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The News Lab at Google empowers the creation of media that improves people’s lives. Our mission is to collaborate with journalists and entrepreneurs everywhere to build the future of media with Google. We do this through product partnerships, media trainings, and programs that foster the development of the news industry as a whole.

In case you’re wondering what Steve Grove and Olivia Ma of the News Lab at Google are plotting, here’s a brief description on the registration site for their News Impact Summit Brussels

The Special Rapporteur on the protection and promotion of the right to freedom of opinion and expression, David Kaye, is currently preparing a report on the legal framework governing the relationship between freedom of expression and the use of encryption to secure transactions and communications, and other technologies to transact and communicate anonymously online. This report will be presented to the Human Rights Council in June, 2015. To prepare his study, Mr. Kaye is gathering information on national laws, regulations, policies or practices that permit or limit, directly or indirectly, the use of encryption technologies and services or the ability of individuals to communicate anonymously online. All States are being asked called to submit information on their relevant national norms and policies. Similarly, the Special Rapporteur would like to encourage all interested non-governmental stakeholders – including civil society, corporate actors, international and regional organizations, and national human rights institutions – to provide their views on the appropriate scope of the right to freedom of expression as applied to encryption and anonymity. He would particularly appreciate receiving comments addressing this matter from legal, state practice, or technical perspectives. Any available information should be sent electronically to freedex@ohchr.org, not later than 10 February 2015.

This article critically interrogates the impact of new information and communication technologies on the institutional practices of mainstream journalists in Nigeria with particular reference to current newsroom practices and how user-generated content (UGC) was incorporated into mainstream media coverage of the 2011 Nigerian election. Rooted in the sociology of journalism, the study employs an ethnographic approach to examine the implications of new information and communication technologies for journalistic practices in Nigeria. With a reading of new information technologies as “alternative journalism”, the ethnography, which deployed in-depth interviews with print journalists as well as newsroom observation, investigated whether “alternative journalism” is challenging traditional newsroom culture in Nigeria. The findings suggest that alternative journalism is redefining the roles of mainstream journalists as “news producers”. Journalists have become “gatewatchers” with everyone else, especially during the 2011 elections when citizens actively engaged with alternative journalism in reporting the elections. However, mainstream journalists continue to contest their hegemonic traditional practices of giving prominence to “official” sources in news reporting, and negotiate how “alternative journalism” in the form of UGC is networked into mainstream reporting to avoid publishing rumours. The study concludes that contrary to scholarship that sees digital technologies as “de-professionalising” journalists, mainstream journalism in Nigeria maintains the dominant discourse by articulating and appropriating content from “alternative” sources for subtle economic motives.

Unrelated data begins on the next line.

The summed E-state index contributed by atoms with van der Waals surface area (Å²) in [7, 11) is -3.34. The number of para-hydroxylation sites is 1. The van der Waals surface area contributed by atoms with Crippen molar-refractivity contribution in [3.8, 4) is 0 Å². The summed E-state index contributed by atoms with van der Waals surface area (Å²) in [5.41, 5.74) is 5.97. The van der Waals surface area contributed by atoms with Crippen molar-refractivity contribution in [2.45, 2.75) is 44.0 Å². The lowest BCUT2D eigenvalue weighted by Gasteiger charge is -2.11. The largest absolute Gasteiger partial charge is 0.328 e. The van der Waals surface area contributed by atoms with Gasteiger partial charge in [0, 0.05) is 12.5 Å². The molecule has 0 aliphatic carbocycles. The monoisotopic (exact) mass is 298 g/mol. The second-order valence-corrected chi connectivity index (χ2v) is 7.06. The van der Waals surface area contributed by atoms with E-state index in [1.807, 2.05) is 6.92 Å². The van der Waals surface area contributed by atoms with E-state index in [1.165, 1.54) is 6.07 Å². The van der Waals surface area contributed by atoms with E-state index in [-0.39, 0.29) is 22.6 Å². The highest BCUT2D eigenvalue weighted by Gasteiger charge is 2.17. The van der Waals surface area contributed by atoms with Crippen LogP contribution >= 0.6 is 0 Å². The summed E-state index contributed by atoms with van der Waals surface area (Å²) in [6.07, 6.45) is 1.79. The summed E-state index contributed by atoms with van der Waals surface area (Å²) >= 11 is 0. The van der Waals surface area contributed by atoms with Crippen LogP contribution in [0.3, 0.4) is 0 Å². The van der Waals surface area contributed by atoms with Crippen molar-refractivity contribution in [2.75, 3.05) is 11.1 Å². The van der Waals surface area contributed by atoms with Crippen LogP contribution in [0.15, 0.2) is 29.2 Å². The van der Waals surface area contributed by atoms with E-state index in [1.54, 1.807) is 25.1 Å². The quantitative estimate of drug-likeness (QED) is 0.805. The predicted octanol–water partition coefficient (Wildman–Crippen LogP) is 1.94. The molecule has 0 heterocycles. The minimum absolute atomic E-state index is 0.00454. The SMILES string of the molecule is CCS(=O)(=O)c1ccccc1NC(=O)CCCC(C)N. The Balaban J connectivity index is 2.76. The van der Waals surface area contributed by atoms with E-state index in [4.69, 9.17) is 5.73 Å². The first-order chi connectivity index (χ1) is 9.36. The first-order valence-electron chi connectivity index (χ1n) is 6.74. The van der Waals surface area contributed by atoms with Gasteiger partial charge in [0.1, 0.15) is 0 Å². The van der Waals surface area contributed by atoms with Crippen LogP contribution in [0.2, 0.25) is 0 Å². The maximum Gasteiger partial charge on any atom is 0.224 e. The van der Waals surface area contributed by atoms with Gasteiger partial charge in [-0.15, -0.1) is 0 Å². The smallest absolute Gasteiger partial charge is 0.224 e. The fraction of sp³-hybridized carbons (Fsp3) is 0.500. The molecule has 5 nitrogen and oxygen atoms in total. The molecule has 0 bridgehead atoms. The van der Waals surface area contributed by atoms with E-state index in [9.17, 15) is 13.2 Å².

The basis of the information revolution in Egypt centres on the use and appropriation of technological advancements. At its forefront is the growth of information and communication technologies (ICTs), which offer an active and interactive platform for socio-political development, including the circumstances leading to the “25 January 2011 revolution”, predominantly labelled as the “Facebook” or Twitter revolution’. After this “digital” revolution many Egyptians continued using cyberspace. They clustered in networks, created parallel communication systems, each with its own identity, and interacted on issues of common concern. Witnessing a changing environment, the Egyptian journalism industry has had no choice but to overcome its fear of adopting technologies in order to fit into the new mould. Several newsrooms have adopted ICTs in the hope that the new media would help them to develop their content and reconnect with their audiences. Although on the surface this implies development, this claim requires further assessment. This study therefore aims to investigate the implementation and appropriation of ICTs, especially internet technologies, in three Egyptian newsrooms: Al Ahram, Al Dostor, and Al Masry Al Youm. The study further examines the extent to which newsrooms are incorporating ICTs into their daily routine as well as how the technologies are shaping and redefining practices.

This study investigates how information and geographic space can be connected to a concept called place-based knowledge that can be applied within a journalistic framework of how we see journalism practice, news producers, consumers, and the news experience within this light. This connection of geographic space with place-based knowledge can form a unique concept called spatial journalism that is the main premise of this article. Future research directions are explored using this concept and implications of this approach are discussed for the future of the academy and profession.